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CEO: Proposed tariffs could impact Macy's FY'19 EPS outlook

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CEO: Proposed tariffs could impact Macy's FY'19 EPS outlook

Newly proposed 10% tariffs on $300 billion in Chinese imports into the U.S. could deal a 5-cent hit to Macy's Inc.'s full-year earnings, the retailer's CEO and Chairman Jeffrey Gennette said Aug. 14.

"We recognize that our risk to annual guidance in 2019 would be no more than one nickel," Gennette said during an Aug. 14 call discussing the retailer's second-quarter earnings with analysts.

Macy's did not include any potential impact from tariffs in its full-year adjusted guidance, which the retailer cut by 20 cents from previous forecasts to a range of $2.85 to $3.05. The cut, executives said, followed second-quarter earnings that missed expectations and sent the retailer's shares tumbling by 13.4% in afternoon trading Aug. 14 to $16.78.

Macy's does not plan to pass added costs from the new tariffs to consumers, Gennette said, citing prior unsuccessful attempts to raise prices following previous tranches of tariffs.

"We did play with selective price increases in categories like luggage and housewares and in parts of furniture. And we learned from that experience that the customer had very little appetite for those cost increases so we had to make adjustments," Gennette said.

The U.S. Trade Representative on Aug. 13 said the imposition of proposed 10% tariffs on some products including clothing, footwear and toys has been delayed to Dec. 15. Other items have also been removed from the initial list of items subject to duties. However, President Donald Trump has threatened the remaining new tariffs could shoot up to 25% or higher.

Higher tariffs could cause Macy's to reconsider whether to pass on added costs to customers, Gennette said.

"You're dealing with a whole lot of series of dynamics that I would not say we wouldn't have to raise prices," Gennette said.

The retailer's executives said they are continuing to work with vendor partners and suppliers in China to mitigate the impact of the tariffs.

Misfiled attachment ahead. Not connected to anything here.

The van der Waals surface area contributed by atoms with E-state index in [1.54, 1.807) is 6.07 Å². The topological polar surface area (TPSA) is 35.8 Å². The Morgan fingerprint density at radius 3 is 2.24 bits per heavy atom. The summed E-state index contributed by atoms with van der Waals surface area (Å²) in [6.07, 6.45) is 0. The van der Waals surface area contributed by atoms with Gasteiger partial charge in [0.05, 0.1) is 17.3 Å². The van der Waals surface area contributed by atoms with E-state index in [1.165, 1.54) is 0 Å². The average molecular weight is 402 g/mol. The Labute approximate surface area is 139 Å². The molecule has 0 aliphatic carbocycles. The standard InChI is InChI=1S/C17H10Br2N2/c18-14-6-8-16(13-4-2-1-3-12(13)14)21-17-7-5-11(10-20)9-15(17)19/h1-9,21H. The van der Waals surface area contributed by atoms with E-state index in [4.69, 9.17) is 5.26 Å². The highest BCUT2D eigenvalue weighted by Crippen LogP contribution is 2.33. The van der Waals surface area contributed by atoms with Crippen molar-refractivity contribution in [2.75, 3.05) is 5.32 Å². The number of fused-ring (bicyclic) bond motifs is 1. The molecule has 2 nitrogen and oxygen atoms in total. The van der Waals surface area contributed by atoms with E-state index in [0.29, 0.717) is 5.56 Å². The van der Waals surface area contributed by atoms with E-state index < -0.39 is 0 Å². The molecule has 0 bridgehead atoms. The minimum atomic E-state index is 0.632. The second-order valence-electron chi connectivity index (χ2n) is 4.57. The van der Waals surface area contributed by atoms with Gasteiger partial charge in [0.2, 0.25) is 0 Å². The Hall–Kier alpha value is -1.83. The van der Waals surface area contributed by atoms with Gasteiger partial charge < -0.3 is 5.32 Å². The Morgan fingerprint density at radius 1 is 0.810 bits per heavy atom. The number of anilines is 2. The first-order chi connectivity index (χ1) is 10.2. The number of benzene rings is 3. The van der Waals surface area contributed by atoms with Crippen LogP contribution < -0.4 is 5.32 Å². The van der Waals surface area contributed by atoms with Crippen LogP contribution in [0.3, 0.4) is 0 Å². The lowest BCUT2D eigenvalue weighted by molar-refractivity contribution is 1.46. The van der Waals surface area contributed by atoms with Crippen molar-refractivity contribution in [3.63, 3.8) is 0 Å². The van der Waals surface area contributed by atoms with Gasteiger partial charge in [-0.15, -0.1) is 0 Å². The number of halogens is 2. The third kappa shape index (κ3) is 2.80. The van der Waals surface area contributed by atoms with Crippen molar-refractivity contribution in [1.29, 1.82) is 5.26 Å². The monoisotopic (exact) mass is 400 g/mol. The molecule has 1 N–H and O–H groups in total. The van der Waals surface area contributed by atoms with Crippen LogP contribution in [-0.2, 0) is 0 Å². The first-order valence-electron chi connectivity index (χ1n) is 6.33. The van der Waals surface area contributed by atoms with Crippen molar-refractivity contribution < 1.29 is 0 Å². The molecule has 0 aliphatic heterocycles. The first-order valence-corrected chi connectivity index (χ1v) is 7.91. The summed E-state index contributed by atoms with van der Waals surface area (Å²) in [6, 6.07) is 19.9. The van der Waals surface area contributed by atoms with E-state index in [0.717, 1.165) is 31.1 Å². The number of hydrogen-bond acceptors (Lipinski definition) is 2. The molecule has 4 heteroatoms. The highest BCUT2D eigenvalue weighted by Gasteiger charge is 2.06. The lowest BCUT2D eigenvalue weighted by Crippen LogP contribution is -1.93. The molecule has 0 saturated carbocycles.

Macy's second-quarter results fell below the company's own expectations. Executives said unanticipated markdowns in an effort to clear its inventory, which impacted the gross margin by 1 point, combined with the 9% decline in its international tourism business contributed to its underperformance in the quarter.

"Certainly, Brexit is affecting us. China is depressed," Gennette said about the decline in sales from international tourism.

To avert future inventory challenges, the retailer has deployed new leadership to oversee its women's sportswear private brands, the prime category that lacked inventory management. This was in addition to taking strategic steps in allocating and marking its inventory.

"Receipt planning is leaner, and we will have merchant liquidity as we move through the fall season to buy opportunistically so we feel good about that. Our fall promotions are more precise ... and the productivity projects that we've been testing up to this point ... like hold and flow and markdown optimization, they really are ready to scale in the fall, and so we anticipate benefits coming from those as well," Macy's CFO and Executive Vice President Paula Price said.

The company is also piloting a partnership with thredUP, a fashion resale website. Macy's will carry merchandise from the resale website across 40 stores nationwide with the expectation of attracting new customers seeking brands and styles the retailer does not typically carry.

"We're merchandising where we saw holes in our inventory with this re-commerce play, and this idea that it was preowned is very attractive to many customers not just because of the price but also because of the sustainability," Gennette said.